My affinity for buzzards grew out of several moving and meaningful encounters.  Maybe you know of a group that’s hot to hear these stories in a presentation on “Buzzards and Poetry”? Not likely, I know, but I’m ready when the group is.  ♥ ~Jo

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Photo Credits: Images cropped from a couple of my recent snapshots.

“Pomes 5¢”

The Dream

“Pomes 5¢” is the booth title I dreamed up for my version of Lucy’s version of a lemonade stand. In visualization, my stand is full-sized and the poet is swamped by purchasers.

Poet doll selling poems

Poet’s “lemonade stand”

The Dreamy Reality

Yesterday, I experienced a modified version of this idea at my hometown’s end-of-summer festival. Lucy was portrayed by a doll my niece gave me. The lemonade stand was made from an inverted patio footstool and some small cardboard boxes. “Pomes” (so-called because my everyday poetry is not very refined) became “Poems” (so as not to confuse customers). “Pomes” also relates to apples, an everyday wholesome nourishment.

The real was better than the imagined. Along with a half-dozen other Arkansas authors, and at the invitation of owners Myra and Pat Moran, I shared booth space at Trolley Line Bookstore in downtown Rogers. At other times during the day, I filled in at the Lions Club chili contest booth and handed out flyers for an upcoming car show.

I wore a pocketed apron under my Lions t-shirt so I could carry poems with me and offer them freely to people who looked like they might be interested. My approach evolved as the day went on: “Hi! Have you had your poem of the day yet? No? Well it’s here in this spread somewhere.” I would then fan out a brightly-colored assortment of slips of paper, just as a Las Vegas dealer would fan a deck of cards. “Pick one. The one you pick is the one that’s meant for you … or for somebody who means a lot to you. It’s like a fortune cookie and, when you read it, you’ll know why it came to you this way.”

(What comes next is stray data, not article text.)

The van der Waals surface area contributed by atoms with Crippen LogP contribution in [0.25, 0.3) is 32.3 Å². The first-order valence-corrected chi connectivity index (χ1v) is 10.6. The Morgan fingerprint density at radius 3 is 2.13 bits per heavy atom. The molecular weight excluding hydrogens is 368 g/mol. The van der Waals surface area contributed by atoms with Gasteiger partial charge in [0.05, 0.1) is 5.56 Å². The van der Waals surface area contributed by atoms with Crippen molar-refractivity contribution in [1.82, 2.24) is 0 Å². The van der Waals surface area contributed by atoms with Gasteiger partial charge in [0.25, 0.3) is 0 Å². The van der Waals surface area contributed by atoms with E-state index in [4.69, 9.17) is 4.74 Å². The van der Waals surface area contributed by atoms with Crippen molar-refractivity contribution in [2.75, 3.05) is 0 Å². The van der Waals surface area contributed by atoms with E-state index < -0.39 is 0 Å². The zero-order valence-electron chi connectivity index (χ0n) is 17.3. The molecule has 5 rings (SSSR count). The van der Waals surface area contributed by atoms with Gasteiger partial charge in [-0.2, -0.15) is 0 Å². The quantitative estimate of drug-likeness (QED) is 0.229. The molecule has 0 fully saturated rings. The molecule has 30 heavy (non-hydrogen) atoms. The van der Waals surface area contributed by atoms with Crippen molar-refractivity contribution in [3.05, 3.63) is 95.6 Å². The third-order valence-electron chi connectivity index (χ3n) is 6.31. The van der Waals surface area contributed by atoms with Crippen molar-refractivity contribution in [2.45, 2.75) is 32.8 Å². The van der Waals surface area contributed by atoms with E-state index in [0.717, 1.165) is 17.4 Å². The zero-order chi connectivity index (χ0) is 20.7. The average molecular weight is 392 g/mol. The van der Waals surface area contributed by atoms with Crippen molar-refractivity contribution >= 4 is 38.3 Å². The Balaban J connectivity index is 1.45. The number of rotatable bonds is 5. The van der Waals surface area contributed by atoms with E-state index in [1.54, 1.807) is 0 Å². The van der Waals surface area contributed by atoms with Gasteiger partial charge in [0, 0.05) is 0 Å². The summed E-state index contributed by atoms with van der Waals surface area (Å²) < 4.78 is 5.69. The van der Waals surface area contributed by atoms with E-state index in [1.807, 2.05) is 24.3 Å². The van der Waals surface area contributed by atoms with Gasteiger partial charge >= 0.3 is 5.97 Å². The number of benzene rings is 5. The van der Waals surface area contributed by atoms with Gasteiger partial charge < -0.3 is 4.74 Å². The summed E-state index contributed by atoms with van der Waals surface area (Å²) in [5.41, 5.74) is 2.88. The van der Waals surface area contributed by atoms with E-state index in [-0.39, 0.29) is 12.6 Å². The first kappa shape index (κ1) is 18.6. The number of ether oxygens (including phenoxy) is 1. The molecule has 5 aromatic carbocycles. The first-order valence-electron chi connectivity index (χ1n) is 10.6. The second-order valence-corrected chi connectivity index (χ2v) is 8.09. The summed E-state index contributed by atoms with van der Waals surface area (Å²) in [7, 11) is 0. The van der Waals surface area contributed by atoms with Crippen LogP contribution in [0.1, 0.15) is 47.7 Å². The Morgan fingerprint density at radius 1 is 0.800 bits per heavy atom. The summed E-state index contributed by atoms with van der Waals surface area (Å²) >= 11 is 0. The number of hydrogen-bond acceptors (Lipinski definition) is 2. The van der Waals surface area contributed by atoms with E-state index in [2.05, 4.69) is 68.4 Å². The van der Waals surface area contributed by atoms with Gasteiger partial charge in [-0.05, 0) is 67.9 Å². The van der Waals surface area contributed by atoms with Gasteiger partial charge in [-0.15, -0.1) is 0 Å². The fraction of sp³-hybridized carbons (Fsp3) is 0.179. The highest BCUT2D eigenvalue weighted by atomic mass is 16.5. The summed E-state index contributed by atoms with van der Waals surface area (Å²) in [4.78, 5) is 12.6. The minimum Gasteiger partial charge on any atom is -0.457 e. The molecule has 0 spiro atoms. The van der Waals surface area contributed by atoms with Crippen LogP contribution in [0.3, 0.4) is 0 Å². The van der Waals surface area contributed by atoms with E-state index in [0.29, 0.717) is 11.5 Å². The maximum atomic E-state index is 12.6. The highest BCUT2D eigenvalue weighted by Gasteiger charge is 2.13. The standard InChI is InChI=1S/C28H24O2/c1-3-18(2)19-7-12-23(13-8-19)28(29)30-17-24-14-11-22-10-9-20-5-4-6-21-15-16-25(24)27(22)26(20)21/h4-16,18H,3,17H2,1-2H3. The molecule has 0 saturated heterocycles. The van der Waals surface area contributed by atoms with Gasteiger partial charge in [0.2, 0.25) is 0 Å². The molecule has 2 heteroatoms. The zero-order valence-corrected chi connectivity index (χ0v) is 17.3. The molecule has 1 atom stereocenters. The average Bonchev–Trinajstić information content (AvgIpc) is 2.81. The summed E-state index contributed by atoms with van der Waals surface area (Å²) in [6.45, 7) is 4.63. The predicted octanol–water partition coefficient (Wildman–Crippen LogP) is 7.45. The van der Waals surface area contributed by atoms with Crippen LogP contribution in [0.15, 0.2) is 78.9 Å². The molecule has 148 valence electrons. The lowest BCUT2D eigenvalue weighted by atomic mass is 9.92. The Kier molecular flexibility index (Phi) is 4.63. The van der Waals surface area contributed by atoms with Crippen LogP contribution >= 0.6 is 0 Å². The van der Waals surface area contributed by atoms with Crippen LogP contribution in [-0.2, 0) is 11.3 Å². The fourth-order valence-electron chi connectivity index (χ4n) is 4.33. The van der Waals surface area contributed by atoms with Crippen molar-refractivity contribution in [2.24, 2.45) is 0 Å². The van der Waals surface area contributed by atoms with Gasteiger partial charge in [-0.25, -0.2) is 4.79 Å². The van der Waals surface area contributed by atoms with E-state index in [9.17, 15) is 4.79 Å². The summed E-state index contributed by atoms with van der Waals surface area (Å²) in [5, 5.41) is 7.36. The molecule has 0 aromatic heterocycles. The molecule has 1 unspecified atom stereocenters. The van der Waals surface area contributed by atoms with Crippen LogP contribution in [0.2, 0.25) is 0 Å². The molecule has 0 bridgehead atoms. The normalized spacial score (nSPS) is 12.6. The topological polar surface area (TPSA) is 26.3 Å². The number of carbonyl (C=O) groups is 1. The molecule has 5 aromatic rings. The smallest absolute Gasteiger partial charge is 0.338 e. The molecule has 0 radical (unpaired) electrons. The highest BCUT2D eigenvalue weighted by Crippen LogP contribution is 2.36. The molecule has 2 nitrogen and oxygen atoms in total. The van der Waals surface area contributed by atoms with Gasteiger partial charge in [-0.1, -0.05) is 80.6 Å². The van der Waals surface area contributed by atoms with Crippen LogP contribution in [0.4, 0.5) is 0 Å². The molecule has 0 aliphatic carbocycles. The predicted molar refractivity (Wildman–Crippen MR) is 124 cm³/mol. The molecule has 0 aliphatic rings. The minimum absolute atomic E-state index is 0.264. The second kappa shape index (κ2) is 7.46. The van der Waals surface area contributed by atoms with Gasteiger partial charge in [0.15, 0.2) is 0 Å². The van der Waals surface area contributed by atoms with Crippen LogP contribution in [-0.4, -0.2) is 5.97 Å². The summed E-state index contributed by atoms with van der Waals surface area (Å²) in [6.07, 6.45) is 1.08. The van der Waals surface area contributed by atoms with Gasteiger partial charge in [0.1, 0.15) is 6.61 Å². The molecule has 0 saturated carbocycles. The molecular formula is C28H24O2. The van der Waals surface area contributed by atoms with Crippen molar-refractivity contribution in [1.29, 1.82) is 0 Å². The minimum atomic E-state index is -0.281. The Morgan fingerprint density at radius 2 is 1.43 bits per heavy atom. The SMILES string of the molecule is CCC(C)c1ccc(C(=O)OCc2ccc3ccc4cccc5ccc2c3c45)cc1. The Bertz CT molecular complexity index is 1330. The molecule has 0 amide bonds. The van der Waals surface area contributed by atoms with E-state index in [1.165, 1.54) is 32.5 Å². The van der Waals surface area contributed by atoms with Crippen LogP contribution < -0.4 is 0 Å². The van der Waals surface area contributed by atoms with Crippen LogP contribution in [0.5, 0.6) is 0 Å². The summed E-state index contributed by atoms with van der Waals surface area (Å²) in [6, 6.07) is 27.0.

One man was reluctant to participate. “No. No. I’d rather not.” So we talked awhile about his t-shirt. “Fly Fishing in America” it announced above a related graphic. “Fly Fishing in America” is the name of a band that had just participated in a music contest. We talked on, about family, and eventually the man allowed that his wife might want to try the fortune cookie thing because she likes to read. So we went to her and, as it turned out, her poem was about books.

“Sure you don’t want to try?” I asked. He took one, read it, and was shaken. “How did you know I like trees?” he wondered. “I didn’t,” I answered, “something else did.” The man even knew Joyce Kilmer’s poem by heart. Here is the poem he picked:


beneath bold blue—
October oaks,
we’ve pined for you.

Golden oaks and blue sky

October Oaks by Krosseel of MorgueFile

It kept happening again and again, that syncing. In one instance, the recipients were a couple. He drew first and got a disappointed look on his face. Same with her. Then they read the poems aloud—and each said, “You got mine!”

All this interacting happened during my wandering around. When I arrived at at the bookstore for the authors’ time-slot, I reviewed the small “lemonade” stand I’d set up earlier and its sign mentioning five cents. By then I knew enough to tell people, “Oh, the first poem is free. Just pick one. The one you pick is the one that’s meant for you…”

The story of the Lucy doll is a very special one, to be saved for a future time. I hope all your days are at least as delightful as mine was yesterday. ♥ ~Jo